City of Lawrence legislative priorities include Medicaid expansion, housing, renewable energy

photo by: Mike Yoder

Lawrence City Hall, 6 E. Sixth St., is pictured Thursday, July 7, 2016.

City of Lawrence leaders have approved their annual list of legislative priorities, which includes Medicaid expansion, efforts to address the housing shortage, and development of renewable energy.

The Lawrence City Commission voted unanimously as part of a meeting earlier this month to approve the priorities. The list was compiled with input from commissioners and city staff, and Commissioner Amber Sellers said she thought it spoke to policy and other concerns affecting the community.

The one-page statement includes six broad legislative issues, which is a change from past formats. For instance, last year, the statement was more than five pages and included 28 priorities. City Attorney Toni Wheeler told the commission that the statement represented a slightly different approach, with the idea being to provide a more streamlined and succinct statement. Wheeler said the city was recommending that the statement highlight a few issues and then reference the city’s strategic plan goals and express general support for the League of Kansas Municipalities 2023 Statement of Municipal Policy. The league’s policy statement is approximately 20 pages and covers dozens of issues.

The statement reads in part that the City Commission supports legislation, programs, and funding mechanisms at the state and federal level that further the city’s strategic plan and align with the League of Kansas Municipalities 2023 Statement of Municipal Policy. The specific priorities highlighted by the statement are as follows:

• We support legislation that helps low income and marginalized populations such as Medicaid expansion and increase in minimum wage.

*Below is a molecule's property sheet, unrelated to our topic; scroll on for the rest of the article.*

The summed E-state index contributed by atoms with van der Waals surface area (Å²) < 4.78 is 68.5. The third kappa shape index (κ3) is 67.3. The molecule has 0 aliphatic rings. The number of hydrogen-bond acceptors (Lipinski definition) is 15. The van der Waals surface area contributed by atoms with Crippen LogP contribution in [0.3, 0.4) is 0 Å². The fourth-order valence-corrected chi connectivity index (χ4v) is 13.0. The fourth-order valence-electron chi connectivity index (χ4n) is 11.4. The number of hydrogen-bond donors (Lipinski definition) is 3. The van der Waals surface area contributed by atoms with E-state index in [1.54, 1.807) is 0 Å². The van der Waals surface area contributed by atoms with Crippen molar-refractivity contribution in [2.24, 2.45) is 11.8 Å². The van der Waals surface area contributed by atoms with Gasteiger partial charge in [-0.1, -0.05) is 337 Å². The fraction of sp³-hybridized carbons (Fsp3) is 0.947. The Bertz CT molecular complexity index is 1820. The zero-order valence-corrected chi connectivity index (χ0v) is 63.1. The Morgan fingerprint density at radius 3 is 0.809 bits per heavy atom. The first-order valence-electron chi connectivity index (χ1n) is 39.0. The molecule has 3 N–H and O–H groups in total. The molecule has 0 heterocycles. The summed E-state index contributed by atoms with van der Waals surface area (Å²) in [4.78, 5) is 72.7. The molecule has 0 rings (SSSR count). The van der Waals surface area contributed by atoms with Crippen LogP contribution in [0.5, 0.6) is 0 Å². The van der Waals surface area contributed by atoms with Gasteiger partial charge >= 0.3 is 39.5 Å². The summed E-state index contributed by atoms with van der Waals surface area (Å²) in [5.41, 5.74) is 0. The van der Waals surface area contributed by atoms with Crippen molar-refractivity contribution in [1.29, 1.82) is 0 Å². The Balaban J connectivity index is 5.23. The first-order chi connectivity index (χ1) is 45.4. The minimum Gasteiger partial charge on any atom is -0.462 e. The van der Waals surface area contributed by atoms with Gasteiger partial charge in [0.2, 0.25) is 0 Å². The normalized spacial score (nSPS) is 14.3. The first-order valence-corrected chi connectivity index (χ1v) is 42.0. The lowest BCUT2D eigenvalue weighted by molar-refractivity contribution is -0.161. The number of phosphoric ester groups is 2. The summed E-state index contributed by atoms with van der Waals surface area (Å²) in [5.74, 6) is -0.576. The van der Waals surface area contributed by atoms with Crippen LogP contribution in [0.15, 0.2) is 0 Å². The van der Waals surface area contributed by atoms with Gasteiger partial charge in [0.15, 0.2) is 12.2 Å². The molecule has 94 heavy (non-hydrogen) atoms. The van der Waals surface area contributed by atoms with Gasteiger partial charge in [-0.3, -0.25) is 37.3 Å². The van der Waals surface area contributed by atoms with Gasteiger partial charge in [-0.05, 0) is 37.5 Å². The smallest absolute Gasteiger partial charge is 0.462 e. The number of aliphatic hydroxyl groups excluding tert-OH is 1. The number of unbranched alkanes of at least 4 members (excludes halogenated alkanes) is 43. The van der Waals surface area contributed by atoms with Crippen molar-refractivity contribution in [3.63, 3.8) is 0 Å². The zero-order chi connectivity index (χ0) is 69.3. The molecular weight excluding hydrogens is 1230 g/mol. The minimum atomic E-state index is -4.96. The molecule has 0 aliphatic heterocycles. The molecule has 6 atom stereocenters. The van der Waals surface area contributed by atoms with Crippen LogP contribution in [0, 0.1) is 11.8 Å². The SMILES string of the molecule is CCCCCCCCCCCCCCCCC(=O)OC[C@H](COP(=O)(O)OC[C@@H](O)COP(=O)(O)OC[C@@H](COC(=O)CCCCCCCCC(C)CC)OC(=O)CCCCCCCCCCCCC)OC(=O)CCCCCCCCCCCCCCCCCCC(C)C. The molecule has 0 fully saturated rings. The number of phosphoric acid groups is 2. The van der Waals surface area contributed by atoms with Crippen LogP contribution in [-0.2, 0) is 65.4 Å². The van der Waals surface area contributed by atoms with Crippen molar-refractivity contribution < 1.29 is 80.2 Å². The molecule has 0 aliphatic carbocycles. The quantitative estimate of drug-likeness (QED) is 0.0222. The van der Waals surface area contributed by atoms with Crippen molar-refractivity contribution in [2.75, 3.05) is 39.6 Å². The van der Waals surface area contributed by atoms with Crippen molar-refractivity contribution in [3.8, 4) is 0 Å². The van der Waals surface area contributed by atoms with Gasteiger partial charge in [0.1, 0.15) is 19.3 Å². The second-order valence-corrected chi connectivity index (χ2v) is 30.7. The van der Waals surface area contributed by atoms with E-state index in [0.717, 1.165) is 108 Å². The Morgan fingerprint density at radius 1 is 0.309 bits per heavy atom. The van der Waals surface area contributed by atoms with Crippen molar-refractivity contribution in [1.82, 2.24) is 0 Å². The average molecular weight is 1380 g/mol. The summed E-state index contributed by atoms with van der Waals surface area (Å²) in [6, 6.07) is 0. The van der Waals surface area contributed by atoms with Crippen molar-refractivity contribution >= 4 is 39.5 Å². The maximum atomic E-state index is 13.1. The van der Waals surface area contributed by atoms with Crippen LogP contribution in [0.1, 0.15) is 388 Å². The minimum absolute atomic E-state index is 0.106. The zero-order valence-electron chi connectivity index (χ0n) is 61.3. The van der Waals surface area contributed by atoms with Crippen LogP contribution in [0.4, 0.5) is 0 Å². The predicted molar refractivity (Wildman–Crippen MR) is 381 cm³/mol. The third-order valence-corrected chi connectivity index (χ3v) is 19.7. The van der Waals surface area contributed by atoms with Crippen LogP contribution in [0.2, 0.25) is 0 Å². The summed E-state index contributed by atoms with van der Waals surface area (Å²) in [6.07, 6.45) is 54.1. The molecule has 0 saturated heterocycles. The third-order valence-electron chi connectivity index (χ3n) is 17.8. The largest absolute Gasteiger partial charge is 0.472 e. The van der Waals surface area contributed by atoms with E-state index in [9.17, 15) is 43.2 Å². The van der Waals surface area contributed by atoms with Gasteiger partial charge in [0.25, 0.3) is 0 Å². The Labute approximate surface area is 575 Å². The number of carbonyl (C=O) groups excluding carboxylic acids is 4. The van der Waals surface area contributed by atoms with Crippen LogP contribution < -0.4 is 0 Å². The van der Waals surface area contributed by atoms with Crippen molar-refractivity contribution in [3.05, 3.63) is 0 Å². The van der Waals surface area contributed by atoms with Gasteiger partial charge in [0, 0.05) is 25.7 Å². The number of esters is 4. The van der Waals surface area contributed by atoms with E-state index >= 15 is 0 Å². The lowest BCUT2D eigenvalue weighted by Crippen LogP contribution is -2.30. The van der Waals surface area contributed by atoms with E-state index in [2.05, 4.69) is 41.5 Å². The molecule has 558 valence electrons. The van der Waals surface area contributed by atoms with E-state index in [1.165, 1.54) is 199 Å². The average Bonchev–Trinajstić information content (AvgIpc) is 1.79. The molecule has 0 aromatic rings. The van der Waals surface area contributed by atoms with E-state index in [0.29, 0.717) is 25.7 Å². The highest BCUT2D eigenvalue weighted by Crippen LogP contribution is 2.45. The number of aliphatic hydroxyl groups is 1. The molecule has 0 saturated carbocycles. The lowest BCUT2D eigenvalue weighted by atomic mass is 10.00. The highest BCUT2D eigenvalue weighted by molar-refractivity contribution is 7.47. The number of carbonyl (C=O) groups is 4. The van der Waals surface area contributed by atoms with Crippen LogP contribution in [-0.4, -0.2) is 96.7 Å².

• We advocate for state and federal programs and state and federal funding to help local communities address housing shortages across all segments of the community including low and moderate income housing and those who are unhoused.

• The city relies on a stable and high-quality workforce to deliver vital services. The city supports efforts to improve the competitiveness of public employment and benefits to attract and retain professional public servants and to support their physical and mental health. One example is: The city asks the Legislature to reduce the vesting period from 15 years to five years for public safety employees who participate in the Kansas Police and Fireman’s (KP&F) Retirement System Plan so municipalities can better attract qualified people for critical public safety positions.

• Programs and support to develop greater environmental resilience and sustainability and the development of advanced/renewable energy.

• Support policies and funding for economic development and growth. In particular tools and funding for extension of infrastructure for land development for workforce housing and industrial development; childcare.

• Increased funding and state-wide capacity for mental and behavioral health and treatment of addiction.

Wheeler said city staff would use the statement to inform its testimony for and against proposed legislation, which she said can sometimes come up on short notice without time for staff to go to the commission. She said in those cases, city staff would determine whether legislation was consistent with the city’s strategic plan and the league’s legislative statement.

The 2023 Legislative session begins on Jan. 9.


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